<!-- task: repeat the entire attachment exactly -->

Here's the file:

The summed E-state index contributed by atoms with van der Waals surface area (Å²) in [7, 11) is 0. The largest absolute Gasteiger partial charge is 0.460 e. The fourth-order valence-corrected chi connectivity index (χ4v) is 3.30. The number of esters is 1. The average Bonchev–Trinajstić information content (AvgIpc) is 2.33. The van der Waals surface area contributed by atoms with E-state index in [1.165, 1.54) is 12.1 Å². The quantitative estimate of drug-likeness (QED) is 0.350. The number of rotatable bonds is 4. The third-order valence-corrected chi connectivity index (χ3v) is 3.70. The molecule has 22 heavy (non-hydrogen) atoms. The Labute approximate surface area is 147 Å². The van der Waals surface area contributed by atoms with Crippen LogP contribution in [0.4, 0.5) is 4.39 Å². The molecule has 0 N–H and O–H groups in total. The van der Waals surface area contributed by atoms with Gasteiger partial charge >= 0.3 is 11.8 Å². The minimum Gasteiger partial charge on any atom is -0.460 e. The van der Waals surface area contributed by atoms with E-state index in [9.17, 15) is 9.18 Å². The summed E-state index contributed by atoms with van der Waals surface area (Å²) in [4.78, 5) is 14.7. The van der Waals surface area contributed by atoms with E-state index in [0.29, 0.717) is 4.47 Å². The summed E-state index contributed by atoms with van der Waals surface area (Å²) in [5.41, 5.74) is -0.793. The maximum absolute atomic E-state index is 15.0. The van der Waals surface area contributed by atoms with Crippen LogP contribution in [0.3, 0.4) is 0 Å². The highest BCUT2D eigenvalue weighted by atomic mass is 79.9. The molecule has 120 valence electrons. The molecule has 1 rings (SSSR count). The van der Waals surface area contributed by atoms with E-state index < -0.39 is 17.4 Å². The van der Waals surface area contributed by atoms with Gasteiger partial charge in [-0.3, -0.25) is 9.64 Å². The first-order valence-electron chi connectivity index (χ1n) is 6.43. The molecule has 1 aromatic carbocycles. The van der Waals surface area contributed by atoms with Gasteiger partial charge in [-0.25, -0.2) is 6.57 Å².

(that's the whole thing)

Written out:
The summed E-state index contributed by atoms with van der Waals surface area (Å²) in [7, 11) is 0. The largest absolute Gasteiger partial charge is 0.460 e. The fourth-order valence-corrected chi connectivity index (χ4v) is 3.30. The number of esters is 1. The average Bonchev–Trinajstić information content (AvgIpc) is 2.33. The van der Waals surface area contributed by atoms with E-state index in [1.165, 1.54) is 12.1 Å². The quantitative estimate of drug-likeness (QED) is 0.350. The number of rotatable bonds is 4. The third-order valence-corrected chi connectivity index (χ3v) is 3.70. The molecule has 22 heavy (non-hydrogen) atoms. The Labute approximate surface area is 147 Å². The van der Waals surface area contributed by atoms with Crippen LogP contribution in [0.4, 0.5) is 4.39 Å². The molecule has 0 N–H and O–H groups in total. The van der Waals surface area contributed by atoms with Gasteiger partial charge >= 0.3 is 11.8 Å². The minimum Gasteiger partial charge on any atom is -0.460 e. The van der Waals surface area contributed by atoms with E-state index in [9.17, 15) is 9.18 Å². The summed E-state index contributed by atoms with van der Waals surface area (Å²) in [4.78, 5) is 14.7. The van der Waals surface area contributed by atoms with E-state index in [0.29, 0.717) is 4.47 Å². The summed E-state index contributed by atoms with van der Waals surface area (Å²) in [5.41, 5.74) is -0.793. The maximum absolute atomic E-state index is 15.0. The van der Waals surface area contributed by atoms with Crippen LogP contribution in [0.3, 0.4) is 0 Å². The highest BCUT2D eigenvalue weighted by atomic mass is 79.9. The molecule has 120 valence electrons. The molecule has 1 rings (SSSR count). The van der Waals surface area contributed by atoms with E-state index < -0.39 is 17.4 Å². The van der Waals surface area contributed by atoms with Gasteiger partial charge in [-0.3, -0.25) is 9.64 Å². The first-order valence-electron chi connectivity index (χ1n) is 6.43. The molecule has 1 aromatic carbocycles. The van der Waals surface area contributed by atoms with Gasteiger partial charge in [-0.25, -0.2) is 6.57 Å².